In sentiment reminiscent of President Ronald Reagan’s approach to the Soviet nuclear program, so too retailers must evaluate products carefully.

“We take a trust but verify approach to these products,” says Greg Smith, Director of Brand Innovation and Development, Helena Products Group. “Before (we) move forward with selling a product, we will do two to three years of R&D work, which consists of third party replicated trials. That’s how we know what the product can do and where it fits into a growers’ program.”

In addition, growers want to know not just that biostimulants work, but also how they work. Certis Belchim’s Juan explains another important factor for biostimulant acceptance.

“Independent trial results and evidence are vital in supporting the future of biostimulants and the biostimulants companies need to invest in field trials by reputable scientists and researchers to collect robust data,” he says. “Identification of the mode of action is another clear indicator in biostimulants and should be laboratory-tested and used alongside field data to convince growers and demonstrate the real benefits of using a particular biostimulant.”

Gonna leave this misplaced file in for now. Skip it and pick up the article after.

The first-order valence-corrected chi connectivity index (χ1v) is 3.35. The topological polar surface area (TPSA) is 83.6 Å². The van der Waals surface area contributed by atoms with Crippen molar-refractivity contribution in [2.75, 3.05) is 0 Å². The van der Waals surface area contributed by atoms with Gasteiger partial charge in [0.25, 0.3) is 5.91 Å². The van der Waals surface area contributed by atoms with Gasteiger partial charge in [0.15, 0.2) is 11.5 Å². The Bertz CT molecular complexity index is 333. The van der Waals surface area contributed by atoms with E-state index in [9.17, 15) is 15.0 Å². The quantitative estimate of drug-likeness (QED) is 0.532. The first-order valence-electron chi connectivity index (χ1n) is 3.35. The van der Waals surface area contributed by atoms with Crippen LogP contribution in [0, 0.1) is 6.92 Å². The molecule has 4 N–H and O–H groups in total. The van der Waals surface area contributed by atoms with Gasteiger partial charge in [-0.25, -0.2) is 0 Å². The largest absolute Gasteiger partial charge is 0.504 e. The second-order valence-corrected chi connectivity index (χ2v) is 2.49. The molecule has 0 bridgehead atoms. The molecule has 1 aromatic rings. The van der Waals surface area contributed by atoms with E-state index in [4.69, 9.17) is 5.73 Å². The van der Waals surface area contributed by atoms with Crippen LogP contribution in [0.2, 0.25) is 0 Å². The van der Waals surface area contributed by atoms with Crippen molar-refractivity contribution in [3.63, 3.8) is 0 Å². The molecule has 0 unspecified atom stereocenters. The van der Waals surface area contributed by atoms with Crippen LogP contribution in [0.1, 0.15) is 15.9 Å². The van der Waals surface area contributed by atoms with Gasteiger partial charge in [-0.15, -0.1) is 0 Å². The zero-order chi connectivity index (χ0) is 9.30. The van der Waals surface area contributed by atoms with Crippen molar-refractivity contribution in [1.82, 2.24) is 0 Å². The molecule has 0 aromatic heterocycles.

Opportunities, Challenges

As often happens when exploring the rapidly growing and shifting segments, it can be difficult to distinguish the opportunities from the challenges.

“The biggest market segment is still non-users,” says Arne Pingel Head of Global Strategic Marketing at Rovensa Next. Pingel is also President of European Biostimulants Industry Council. “This means that the best opportunities lie in increasing understanding of how biostimulants work and teaching growers how they can be used to increase their ROI. Additionally, there are exciting innovations in development that will increase their appeal even more and encourage growers to try out biostimulants thus mainstreaming them.

“The challenges are similar,” Pingel says. “Although the effect of biocontrol products is mostly visible immediately, biostimulants have a positive impact that is measurable in terms of yields, which often occurs months after application. We still need to refine the reasons why biostimulants deliver added value to increase the uptake of these products.”

While some challenges exist, manufacturers and distributors remain bullish on the products, some smaller companies could find themselves quickly looking for a new line of work.

Because of their ability to support many elements of the supply chain, WinFied United’s Carr offers one word that encompasses the role biostimulants play in the market: Synergy.

“Manufacturers have an obligation to provide growers with products that have a known mode of action along with reliable data to back up performance claims,” Carr says. “This helps retailers effectively position these products for success. In the end, promoting a biostimulant should be done when it makes good business sense for both the retailer and the grower.”